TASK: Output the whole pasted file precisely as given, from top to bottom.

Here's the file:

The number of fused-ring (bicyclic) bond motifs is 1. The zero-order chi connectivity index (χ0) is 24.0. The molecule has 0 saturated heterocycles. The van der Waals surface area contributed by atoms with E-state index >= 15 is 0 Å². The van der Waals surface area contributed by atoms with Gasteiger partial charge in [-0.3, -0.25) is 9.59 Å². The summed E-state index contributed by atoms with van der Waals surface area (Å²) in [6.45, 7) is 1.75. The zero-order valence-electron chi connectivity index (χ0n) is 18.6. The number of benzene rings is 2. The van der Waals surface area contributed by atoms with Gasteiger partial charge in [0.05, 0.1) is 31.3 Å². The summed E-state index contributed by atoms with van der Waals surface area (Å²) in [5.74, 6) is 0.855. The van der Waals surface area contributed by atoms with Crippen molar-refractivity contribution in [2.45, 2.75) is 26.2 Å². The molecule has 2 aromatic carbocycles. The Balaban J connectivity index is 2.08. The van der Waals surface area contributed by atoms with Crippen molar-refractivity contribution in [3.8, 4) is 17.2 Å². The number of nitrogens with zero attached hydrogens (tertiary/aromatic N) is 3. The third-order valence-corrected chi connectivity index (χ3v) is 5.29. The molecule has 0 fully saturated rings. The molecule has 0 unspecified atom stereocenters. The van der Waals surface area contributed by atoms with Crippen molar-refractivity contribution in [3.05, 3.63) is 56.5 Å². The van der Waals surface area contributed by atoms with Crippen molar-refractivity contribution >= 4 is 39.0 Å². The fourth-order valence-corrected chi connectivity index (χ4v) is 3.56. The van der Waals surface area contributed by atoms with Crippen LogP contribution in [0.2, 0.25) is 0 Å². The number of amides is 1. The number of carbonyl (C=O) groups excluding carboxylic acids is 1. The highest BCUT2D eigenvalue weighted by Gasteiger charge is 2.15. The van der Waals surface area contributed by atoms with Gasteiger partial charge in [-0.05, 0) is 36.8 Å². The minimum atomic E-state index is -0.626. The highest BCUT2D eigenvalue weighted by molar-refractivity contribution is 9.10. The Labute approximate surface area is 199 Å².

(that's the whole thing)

The number of fused-ring (bicyclic) bond motifs is 1. The zero-order chi connectivity index (χ0) is 24.0. The molecule has 0 saturated heterocycles. The van der Waals surface area contributed by atoms with E-state index >= 15 is 0 Å². The van der Waals surface area contributed by atoms with Gasteiger partial charge in [-0.3, -0.25) is 9.59 Å². The summed E-state index contributed by atoms with van der Waals surface area (Å²) in [6.45, 7) is 1.75. The zero-order valence-electron chi connectivity index (χ0n) is 18.6. The number of benzene rings is 2. The van der Waals surface area contributed by atoms with Gasteiger partial charge in [0.05, 0.1) is 31.3 Å². The summed E-state index contributed by atoms with van der Waals surface area (Å²) in [5.74, 6) is 0.855. The van der Waals surface area contributed by atoms with Crippen molar-refractivity contribution in [2.45, 2.75) is 26.2 Å². The molecule has 2 aromatic carbocycles. The Balaban J connectivity index is 2.08. The van der Waals surface area contributed by atoms with Crippen molar-refractivity contribution in [3.8, 4) is 17.2 Å². The number of nitrogens with zero attached hydrogens (tertiary/aromatic N) is 3. The third-order valence-corrected chi connectivity index (χ3v) is 5.29. The molecule has 0 fully saturated rings. The molecule has 0 unspecified atom stereocenters. The van der Waals surface area contributed by atoms with Crippen molar-refractivity contribution in [3.05, 3.63) is 56.5 Å². The van der Waals surface area contributed by atoms with Crippen molar-refractivity contribution >= 4 is 39.0 Å². The fourth-order valence-corrected chi connectivity index (χ4v) is 3.56. The van der Waals surface area contributed by atoms with Crippen LogP contribution in [0.2, 0.25) is 0 Å². The number of amides is 1. The number of carbonyl (C=O) groups excluding carboxylic acids is 1. The highest BCUT2D eigenvalue weighted by Gasteiger charge is 2.15. The van der Waals surface area contributed by atoms with Gasteiger partial charge in [-0.05, 0) is 36.8 Å². The minimum atomic E-state index is -0.626. The highest BCUT2D eigenvalue weighted by molar-refractivity contribution is 9.10. The Labute approximate surface area is 199 Å².